(DIYA TV) — Sikh movie star Waris Ahluwalia stayed the night in Mexico City on Monday night, protesting racial profiling after Aeromexico refused to let him board his New York bound flight after a dispute over his turban.

“I’d love to get home and be home and see my family,” Ahluwalia told the New York Daily News. “But if this happened to me — and I know it’s happened to many other people — what’s to stop it from happening again?”

Ahluwalia remained in positive spirits during the conversation with the Daily News, quipping that security officials at the airport had caused an “international civil rights brouhaha” — though he still refused to board any return flight until the airline issues an official public apology for demanding he remove his turban at a security checkpoint even though it had not triggered a metal detector.

“This isn’t about me,” he said. “This isn’t about one person or about religious tolerance. This is about civil rights and racial profiling and if I have to be a part of that dialogue, I will be.”

Early Monday morning, as Ahluwalia, an actor and fashion designer, attempted to board his return flight to New York, airport security singled him out for special screening, he said. A picture posted to his Instagram profile, reveals his boarding pass was labeled “SSSS,” a special designation which indicates a passenger should be selected for an enhanced pat-down: having their possessions swabbed for explosive residue, and being wanded by a hand-held metal detector. Such selections are supposed to be made at random.

Ahluwalia went through the security’s metal detector, and nothing was triggered, though he was still asked to remove his turban, he said. He asked to be taken to a private area, but was denied the privilege. “(Removing the turban) is not something that I would do in public,” he said. “That’s akin to asking someone to take off their clothes.”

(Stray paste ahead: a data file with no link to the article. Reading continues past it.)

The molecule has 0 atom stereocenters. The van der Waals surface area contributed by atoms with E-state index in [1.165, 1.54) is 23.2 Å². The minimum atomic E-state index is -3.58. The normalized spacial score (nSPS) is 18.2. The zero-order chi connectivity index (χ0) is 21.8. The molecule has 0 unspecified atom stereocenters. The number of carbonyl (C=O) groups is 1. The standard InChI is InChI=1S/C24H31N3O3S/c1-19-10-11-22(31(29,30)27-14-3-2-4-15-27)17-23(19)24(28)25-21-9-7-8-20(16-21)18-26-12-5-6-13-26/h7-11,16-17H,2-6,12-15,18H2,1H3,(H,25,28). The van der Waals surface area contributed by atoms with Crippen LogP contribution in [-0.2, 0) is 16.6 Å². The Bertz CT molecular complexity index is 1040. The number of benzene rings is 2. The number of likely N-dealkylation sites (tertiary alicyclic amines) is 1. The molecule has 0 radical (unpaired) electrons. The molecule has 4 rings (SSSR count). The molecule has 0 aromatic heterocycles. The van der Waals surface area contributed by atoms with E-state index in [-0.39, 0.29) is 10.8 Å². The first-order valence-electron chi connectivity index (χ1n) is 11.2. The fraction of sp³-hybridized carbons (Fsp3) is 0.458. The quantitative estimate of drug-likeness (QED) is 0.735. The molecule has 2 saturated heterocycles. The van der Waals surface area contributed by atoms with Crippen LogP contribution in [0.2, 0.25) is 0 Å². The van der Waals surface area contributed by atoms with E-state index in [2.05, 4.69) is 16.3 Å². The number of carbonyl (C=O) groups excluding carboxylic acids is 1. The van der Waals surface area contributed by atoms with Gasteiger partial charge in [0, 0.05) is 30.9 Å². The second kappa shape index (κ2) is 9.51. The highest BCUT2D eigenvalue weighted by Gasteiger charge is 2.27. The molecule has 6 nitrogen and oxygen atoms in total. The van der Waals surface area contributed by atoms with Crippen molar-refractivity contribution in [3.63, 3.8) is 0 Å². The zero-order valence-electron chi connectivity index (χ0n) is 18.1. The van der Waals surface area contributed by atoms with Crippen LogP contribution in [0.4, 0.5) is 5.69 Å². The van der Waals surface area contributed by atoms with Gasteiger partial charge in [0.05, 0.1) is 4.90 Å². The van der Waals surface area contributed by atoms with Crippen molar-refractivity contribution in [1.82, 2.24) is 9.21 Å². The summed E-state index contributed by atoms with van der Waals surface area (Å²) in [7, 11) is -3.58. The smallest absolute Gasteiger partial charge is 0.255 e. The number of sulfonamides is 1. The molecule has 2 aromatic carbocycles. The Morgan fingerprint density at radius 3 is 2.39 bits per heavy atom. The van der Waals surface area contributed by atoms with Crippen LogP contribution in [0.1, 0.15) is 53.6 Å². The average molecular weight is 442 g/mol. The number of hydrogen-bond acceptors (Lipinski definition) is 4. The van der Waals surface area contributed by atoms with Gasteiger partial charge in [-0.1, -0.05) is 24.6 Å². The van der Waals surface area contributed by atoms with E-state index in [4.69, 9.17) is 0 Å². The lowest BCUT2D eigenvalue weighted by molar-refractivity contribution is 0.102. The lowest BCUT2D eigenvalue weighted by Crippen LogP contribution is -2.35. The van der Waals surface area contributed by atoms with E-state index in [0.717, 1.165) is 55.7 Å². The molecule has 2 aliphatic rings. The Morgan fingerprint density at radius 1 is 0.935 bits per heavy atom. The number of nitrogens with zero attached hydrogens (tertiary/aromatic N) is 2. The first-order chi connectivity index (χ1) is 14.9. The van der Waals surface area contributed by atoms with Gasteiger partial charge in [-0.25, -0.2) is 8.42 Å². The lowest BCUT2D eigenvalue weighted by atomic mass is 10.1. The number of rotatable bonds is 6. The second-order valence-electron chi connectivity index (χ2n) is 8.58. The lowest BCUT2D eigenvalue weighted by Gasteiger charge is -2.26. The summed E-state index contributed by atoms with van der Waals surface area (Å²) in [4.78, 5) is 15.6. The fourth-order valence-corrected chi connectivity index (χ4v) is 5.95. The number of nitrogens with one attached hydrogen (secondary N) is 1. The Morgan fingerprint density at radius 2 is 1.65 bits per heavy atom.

The “SSSS” designation was no surprise to Ahluwalia, he’s used to the random selections. Though it’s supposedly random, he’s been selected so often, he knows it’s false advertising.

“I’ve had the magic ‘SSSS’ before,” he said. “I’m really lucky on my ‘random’ selection.”

Aeromexico has since denied allegations it denied Ahluwalia of his civil rights, claiming it was operating “in strict compliance with TSA protocol.” Security officials say that the rules do not require Sikhs to remove their turbans — religious headwear that symbolize one’s commitment to the 15th-century monotheistic faith. While he waits, Ahluwalia has filed a discrimination claim with Mexican officials, but is yet to hear back from the government. He also wants Aeromexico to apologize and retrain its security employees to be more sensitive of turban-wearing consumers.

A rather ironic experience for the 41-year-old actor, he could possibly be best remembered for this scene in the Denzel Washington and Clive Owen hit “Inside Man,” where he is roughed up by police because of his turban.